Rousseff Accuses Brazil’s Senate Vote of Sabotaging Government

Brazilian senators have voted to suspend President Dilma Rousseff from office. The lawmakers are preparing to try her on charges of manipulating the national budget to boost her 2014 re-election campaign.

The 68-year-old leftist accused her opponents of sabotaging her government, saying “respect for democracy” and the country’s constitution were at stake.

Rousseff’s vice president, Michel Temer, who has turned against her, will take over the presidency in the interim, less than three months before the 2016 Summer Olympics open in Rio de Janeiro. He faces the country’s worst recession in decades, even as Brazil battles a deadly outbreak of the zika mosquito virus.

Following a nearly 22-hour debate in the Senate, a simple majority was all that was needed to open a trial for Rousseff. The vote against her was 55-22.


She is accused of using borrowed money from state banks to cover budget deficits and pay for social programs, to make Brazil’s flagging economy look better than it was.

It is not clear how many of the senators who voted to put her on trial would also vote to convict her in what could be a six-month proceeding. A two-thirds majority would be needed to remove Rousseff permanently from office.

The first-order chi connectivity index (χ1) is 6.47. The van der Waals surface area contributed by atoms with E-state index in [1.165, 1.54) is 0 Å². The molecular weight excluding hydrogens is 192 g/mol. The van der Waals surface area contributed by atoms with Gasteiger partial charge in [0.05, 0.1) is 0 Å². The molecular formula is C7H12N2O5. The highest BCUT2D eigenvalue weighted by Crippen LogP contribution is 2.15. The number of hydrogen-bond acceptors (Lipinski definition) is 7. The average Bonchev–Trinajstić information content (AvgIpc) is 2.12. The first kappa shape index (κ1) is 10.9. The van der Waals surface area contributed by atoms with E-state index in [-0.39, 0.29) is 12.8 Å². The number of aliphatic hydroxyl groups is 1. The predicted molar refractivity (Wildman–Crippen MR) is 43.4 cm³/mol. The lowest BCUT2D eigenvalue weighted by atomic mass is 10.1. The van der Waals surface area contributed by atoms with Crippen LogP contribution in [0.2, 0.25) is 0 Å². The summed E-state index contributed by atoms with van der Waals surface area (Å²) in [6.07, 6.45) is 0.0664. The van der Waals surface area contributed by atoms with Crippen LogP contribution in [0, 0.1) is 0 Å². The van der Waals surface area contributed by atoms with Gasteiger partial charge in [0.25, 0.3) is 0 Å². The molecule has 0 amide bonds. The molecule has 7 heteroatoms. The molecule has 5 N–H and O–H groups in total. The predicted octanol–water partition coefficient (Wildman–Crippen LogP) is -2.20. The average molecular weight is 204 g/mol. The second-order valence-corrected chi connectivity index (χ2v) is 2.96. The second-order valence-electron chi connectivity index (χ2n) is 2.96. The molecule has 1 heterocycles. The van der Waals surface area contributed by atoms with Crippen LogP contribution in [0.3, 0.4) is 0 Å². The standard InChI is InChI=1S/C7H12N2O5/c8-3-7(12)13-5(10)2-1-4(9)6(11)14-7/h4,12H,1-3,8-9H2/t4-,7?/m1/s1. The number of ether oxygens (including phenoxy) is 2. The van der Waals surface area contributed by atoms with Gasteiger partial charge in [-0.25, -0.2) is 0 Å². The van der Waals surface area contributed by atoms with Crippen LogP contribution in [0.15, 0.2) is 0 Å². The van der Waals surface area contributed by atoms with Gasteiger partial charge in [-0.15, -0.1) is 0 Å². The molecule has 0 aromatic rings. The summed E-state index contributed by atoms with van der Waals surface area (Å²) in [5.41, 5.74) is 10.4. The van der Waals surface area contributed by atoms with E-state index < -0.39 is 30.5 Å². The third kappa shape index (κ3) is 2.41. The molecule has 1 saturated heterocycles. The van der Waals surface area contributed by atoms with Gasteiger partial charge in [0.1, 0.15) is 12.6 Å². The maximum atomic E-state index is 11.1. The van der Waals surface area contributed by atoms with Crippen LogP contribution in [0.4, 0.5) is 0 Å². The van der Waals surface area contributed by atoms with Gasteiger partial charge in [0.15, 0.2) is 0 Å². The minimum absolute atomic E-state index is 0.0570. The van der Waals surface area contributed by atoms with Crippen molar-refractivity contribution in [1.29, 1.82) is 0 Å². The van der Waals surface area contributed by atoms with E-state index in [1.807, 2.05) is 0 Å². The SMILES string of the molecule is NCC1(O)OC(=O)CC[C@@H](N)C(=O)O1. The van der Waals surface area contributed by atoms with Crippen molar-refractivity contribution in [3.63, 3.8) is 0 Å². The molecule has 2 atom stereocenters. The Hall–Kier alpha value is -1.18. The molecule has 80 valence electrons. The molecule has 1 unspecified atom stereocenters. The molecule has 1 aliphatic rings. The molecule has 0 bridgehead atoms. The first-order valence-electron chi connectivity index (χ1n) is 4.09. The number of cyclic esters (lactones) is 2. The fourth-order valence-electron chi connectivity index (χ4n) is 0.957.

“As she approached the election in 2014, it was pretty clear that the economy was not doing as well as she hoped, and so she engaged in some creative accounting to try and make the situation look better,” Latin American specialist Sean Burgess of the Australian National University told VOA.

It is still questionable, Burgess said, whether or not her actions were illegal, and the push for impeachment may be fueled by other lawmakers’ desires to deflect attention from themselves.

“When you look at the number of individuals in Congress who are facing trial or conviction for serious crimes … one way to read this whole process is an attempt by these individuals to create so much mud and so much storm that the prosecutors never get the time to get around to dealing with them,” he said. “It’s a diversionary tactic by a lot of these people to try and protect themselves.”

Brazilian police and supporters of the embattled president faced off Wednesday in front of the Senate before the vote on whether to proceed with a trial after the lower chamber of the Brazilian Congress impeached her last month.


Police needed to use pepper spray to hold back Rousseff supporters who had been throwing flares at them. A metal fence was erected to separate the pro-Rousseff crowd from about 6,000 impeachment backers.

Several protesters needed to be carted away by rescue workers after inhaling pepper spray fumes. One person was arrested for inciting violence.

Brazil’s supreme court rejected a last-minute appeal by Rousseff to stop the Senate impeachment process against her, clearing the way for debate.

Rousseff, a one-time Marxist guerrilla, tortured under the country’s military dictatorship in the 1970’s, said her political opponents, including Temer, who also is also under investigation for corruption, are attempting a coup.

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